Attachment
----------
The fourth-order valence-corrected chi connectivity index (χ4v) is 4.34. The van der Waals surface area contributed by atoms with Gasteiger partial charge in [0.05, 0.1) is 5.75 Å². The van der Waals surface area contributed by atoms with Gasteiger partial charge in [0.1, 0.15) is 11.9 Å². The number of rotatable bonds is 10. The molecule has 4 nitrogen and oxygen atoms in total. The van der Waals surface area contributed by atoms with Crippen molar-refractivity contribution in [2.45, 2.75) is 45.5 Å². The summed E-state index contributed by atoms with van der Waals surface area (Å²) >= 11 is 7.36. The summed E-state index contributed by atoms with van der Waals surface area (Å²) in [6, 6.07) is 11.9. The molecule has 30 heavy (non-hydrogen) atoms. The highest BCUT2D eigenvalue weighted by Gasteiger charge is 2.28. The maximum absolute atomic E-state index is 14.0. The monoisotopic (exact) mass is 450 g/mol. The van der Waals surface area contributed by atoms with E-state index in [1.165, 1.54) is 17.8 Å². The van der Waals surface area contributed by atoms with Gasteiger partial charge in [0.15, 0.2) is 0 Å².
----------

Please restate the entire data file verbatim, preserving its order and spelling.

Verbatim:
The fourth-order valence-corrected chi connectivity index (χ4v) is 4.34. The van der Waals surface area contributed by atoms with Gasteiger partial charge in [0.05, 0.1) is 5.75 Å². The van der Waals surface area contributed by atoms with Gasteiger partial charge in [0.1, 0.15) is 11.9 Å². The number of rotatable bonds is 10. The molecule has 4 nitrogen and oxygen atoms in total. The van der Waals surface area contributed by atoms with Crippen molar-refractivity contribution in [2.45, 2.75) is 45.5 Å². The summed E-state index contributed by atoms with van der Waals surface area (Å²) >= 11 is 7.36. The summed E-state index contributed by atoms with van der Waals surface area (Å²) in [6, 6.07) is 11.9. The molecule has 30 heavy (non-hydrogen) atoms. The highest BCUT2D eigenvalue weighted by Gasteiger charge is 2.28. The maximum absolute atomic E-state index is 14.0. The monoisotopic (exact) mass is 450 g/mol. The van der Waals surface area contributed by atoms with E-state index in [1.165, 1.54) is 17.8 Å². The van der Waals surface area contributed by atoms with Gasteiger partial charge in [0.15, 0.2) is 0 Å².